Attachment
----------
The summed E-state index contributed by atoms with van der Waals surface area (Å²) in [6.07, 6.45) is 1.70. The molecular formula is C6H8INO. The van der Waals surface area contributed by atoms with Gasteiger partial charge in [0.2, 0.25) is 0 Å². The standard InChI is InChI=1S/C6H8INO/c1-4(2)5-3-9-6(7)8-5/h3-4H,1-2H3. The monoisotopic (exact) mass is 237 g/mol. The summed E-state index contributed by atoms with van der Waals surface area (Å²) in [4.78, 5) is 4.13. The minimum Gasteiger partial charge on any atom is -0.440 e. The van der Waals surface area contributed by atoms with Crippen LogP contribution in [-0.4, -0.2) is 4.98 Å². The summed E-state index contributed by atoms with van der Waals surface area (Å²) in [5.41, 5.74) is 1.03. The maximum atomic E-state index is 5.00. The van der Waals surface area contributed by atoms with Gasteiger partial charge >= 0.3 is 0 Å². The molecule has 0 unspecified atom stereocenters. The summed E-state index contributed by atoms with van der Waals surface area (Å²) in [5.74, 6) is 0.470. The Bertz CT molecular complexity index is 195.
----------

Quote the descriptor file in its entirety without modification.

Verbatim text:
The summed E-state index contributed by atoms with van der Waals surface area (Å²) in [6.07, 6.45) is 1.70. The molecular formula is C6H8INO. The van der Waals surface area contributed by atoms with Gasteiger partial charge in [0.2, 0.25) is 0 Å². The standard InChI is InChI=1S/C6H8INO/c1-4(2)5-3-9-6(7)8-5/h3-4H,1-2H3. The monoisotopic (exact) mass is 237 g/mol. The summed E-state index contributed by atoms with van der Waals surface area (Å²) in [4.78, 5) is 4.13. The minimum Gasteiger partial charge on any atom is -0.440 e. The van der Waals surface area contributed by atoms with Crippen LogP contribution in [-0.4, -0.2) is 4.98 Å². The summed E-state index contributed by atoms with van der Waals surface area (Å²) in [5.41, 5.74) is 1.03. The maximum atomic E-state index is 5.00. The van der Waals surface area contributed by atoms with Gasteiger partial charge >= 0.3 is 0 Å². The molecule has 0 unspecified atom stereocenters. The summed E-state index contributed by atoms with van der Waals surface area (Å²) in [5.74, 6) is 0.470. The Bertz CT molecular complexity index is 195.